Policy: National Security

Justice Department seeks permission to hold phone records

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The Justice Department has asked a federal court for permission to indefinitely preserve phone records collected by the National Security Agency as it fights lawsuits challenging a secret U.S. surveillance program.

In court papers made public today, Justice Department lawyers asked to retain the records beyond the five years permitted by an order of the Foreign Intelligence Surveillance Court. The government has an obligation to store older records that might prove relevant to lawsuits seeking to halt the data-collection program, the Justice Department lawyers wrote.

The NSA's storage of phone records in vast databases has emerged as one of the most contentious issues for the government stemming from the documents leaked by former security contractor Edward Snowden. Civil liberties groups argue that such data collection violates their privacy. Government officials say the data is useful in combating terrorism.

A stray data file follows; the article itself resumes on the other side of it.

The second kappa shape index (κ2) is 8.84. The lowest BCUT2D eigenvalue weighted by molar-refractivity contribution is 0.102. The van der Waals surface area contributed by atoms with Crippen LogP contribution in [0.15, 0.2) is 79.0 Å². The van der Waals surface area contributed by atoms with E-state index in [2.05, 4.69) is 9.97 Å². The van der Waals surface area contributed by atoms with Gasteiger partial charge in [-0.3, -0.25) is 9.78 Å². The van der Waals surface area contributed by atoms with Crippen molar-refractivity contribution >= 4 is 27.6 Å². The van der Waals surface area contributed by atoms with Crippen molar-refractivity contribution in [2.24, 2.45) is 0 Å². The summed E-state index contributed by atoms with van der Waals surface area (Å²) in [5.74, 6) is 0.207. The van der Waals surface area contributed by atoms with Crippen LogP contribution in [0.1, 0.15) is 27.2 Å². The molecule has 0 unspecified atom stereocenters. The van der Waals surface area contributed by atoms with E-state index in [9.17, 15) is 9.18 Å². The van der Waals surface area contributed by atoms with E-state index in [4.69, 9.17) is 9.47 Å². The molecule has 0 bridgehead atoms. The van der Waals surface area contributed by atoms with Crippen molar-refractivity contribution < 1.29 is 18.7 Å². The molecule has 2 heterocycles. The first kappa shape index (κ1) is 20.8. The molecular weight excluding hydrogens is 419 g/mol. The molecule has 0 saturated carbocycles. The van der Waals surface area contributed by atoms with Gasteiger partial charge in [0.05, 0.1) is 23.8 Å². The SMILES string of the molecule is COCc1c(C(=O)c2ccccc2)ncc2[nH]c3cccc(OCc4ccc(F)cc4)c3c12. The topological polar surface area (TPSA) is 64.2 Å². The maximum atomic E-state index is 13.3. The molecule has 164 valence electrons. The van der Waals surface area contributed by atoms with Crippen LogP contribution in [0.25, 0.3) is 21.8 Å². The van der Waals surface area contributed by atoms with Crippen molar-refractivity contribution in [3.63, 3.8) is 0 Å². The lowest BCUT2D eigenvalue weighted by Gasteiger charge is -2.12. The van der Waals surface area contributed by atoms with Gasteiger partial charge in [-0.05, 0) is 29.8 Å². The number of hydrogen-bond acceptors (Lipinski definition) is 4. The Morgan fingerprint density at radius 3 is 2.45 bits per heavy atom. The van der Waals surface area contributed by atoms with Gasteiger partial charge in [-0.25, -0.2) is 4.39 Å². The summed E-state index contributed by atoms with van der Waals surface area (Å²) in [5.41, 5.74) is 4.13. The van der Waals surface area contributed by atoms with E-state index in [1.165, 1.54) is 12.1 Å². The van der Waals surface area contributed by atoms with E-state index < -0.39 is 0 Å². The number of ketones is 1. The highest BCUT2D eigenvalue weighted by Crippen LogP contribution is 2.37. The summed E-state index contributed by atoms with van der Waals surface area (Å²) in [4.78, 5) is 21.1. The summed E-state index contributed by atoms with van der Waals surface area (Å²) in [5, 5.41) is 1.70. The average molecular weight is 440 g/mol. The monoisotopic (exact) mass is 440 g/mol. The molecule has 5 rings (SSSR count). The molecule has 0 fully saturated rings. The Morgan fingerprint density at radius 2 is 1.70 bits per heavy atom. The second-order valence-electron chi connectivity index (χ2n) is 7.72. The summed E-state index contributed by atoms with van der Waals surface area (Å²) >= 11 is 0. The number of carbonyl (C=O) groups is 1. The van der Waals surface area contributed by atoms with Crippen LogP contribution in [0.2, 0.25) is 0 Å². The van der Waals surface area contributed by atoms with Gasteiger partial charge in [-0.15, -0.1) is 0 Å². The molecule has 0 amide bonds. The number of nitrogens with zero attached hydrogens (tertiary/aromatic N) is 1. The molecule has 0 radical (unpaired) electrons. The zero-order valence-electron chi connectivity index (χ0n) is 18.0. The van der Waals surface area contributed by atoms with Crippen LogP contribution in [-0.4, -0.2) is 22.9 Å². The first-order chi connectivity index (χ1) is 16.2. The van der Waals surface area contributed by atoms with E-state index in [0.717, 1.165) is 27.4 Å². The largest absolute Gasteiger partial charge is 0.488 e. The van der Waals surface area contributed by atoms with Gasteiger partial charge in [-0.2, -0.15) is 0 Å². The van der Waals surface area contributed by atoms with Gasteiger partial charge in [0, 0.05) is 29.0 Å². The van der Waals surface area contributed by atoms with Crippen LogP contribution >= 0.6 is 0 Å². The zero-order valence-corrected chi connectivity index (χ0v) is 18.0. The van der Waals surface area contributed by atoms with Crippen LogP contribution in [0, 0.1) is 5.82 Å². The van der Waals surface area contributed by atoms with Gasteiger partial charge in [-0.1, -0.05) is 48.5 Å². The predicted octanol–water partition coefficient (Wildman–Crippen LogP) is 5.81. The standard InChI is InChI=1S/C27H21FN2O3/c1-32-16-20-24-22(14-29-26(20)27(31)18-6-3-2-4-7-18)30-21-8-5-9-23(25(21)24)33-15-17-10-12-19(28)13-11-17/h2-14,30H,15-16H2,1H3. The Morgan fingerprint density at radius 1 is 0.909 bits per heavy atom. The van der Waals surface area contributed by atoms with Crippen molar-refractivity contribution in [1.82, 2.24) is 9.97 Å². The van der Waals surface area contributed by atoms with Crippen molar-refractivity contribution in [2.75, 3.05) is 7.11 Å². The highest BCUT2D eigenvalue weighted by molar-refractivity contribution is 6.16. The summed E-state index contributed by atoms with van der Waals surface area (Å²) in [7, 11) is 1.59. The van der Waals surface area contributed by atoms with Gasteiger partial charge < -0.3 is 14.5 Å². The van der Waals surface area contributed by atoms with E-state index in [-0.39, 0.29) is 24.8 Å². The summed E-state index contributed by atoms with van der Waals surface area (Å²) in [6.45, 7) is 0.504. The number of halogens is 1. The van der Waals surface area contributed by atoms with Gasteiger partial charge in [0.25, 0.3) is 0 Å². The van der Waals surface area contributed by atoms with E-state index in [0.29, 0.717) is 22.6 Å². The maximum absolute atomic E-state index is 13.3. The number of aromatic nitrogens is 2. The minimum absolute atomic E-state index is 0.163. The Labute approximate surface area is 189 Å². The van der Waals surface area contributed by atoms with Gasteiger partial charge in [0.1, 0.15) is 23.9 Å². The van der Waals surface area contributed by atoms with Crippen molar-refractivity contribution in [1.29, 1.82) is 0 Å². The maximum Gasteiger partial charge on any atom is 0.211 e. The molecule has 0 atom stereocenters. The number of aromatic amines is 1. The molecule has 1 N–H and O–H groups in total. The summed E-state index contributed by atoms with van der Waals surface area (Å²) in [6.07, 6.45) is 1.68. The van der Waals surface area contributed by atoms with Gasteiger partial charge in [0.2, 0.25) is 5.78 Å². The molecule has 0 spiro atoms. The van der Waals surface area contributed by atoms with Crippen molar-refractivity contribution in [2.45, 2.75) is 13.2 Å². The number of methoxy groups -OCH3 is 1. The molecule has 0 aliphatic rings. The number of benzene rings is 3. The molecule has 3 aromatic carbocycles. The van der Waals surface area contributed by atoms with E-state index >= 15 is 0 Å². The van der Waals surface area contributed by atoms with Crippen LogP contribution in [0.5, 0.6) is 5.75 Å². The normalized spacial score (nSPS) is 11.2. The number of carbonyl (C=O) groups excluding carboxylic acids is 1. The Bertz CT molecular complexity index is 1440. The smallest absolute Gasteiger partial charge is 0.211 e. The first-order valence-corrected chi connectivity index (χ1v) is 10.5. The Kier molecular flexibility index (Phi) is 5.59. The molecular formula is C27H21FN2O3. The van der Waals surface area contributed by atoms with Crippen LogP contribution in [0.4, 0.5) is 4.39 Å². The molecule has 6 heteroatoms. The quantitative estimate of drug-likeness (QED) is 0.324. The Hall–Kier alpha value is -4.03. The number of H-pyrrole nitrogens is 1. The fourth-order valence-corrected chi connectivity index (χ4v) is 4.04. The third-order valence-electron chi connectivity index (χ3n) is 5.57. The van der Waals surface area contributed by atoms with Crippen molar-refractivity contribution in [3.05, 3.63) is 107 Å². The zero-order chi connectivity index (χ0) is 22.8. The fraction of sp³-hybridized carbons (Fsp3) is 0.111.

Among those suing the U.S. government over the program's legality are the American Civil Liberties Union, the Electronic Frontier Foundation and Sen. Rand Paul, R-Ky.

In the court papers filed yesterday and made public today, Justice Department lawyers told the intelligence surveillance court that NSA analysts would not have access to the older records. A more limited retention of the data wouldn’t be possible, they added, because there was no way to know what would become relevant in later litigation.

‘Whole database’

“This is just a distraction,” ACLU Deputy Legal Director Jameel Jaffer said in an e-mail. “We don’t have any objection to the government deleting these records. While they’re at it, they should delete the whole database.”

President Obama, responding to the international uproar over NSA spying programs, said last month that he would require judicial review of requests to query the govenrment's databases. He also ordered the Justice Department and intelligence officials to devise a way to take storage of that data out of the government's hands. Their recommendations are due March 28.

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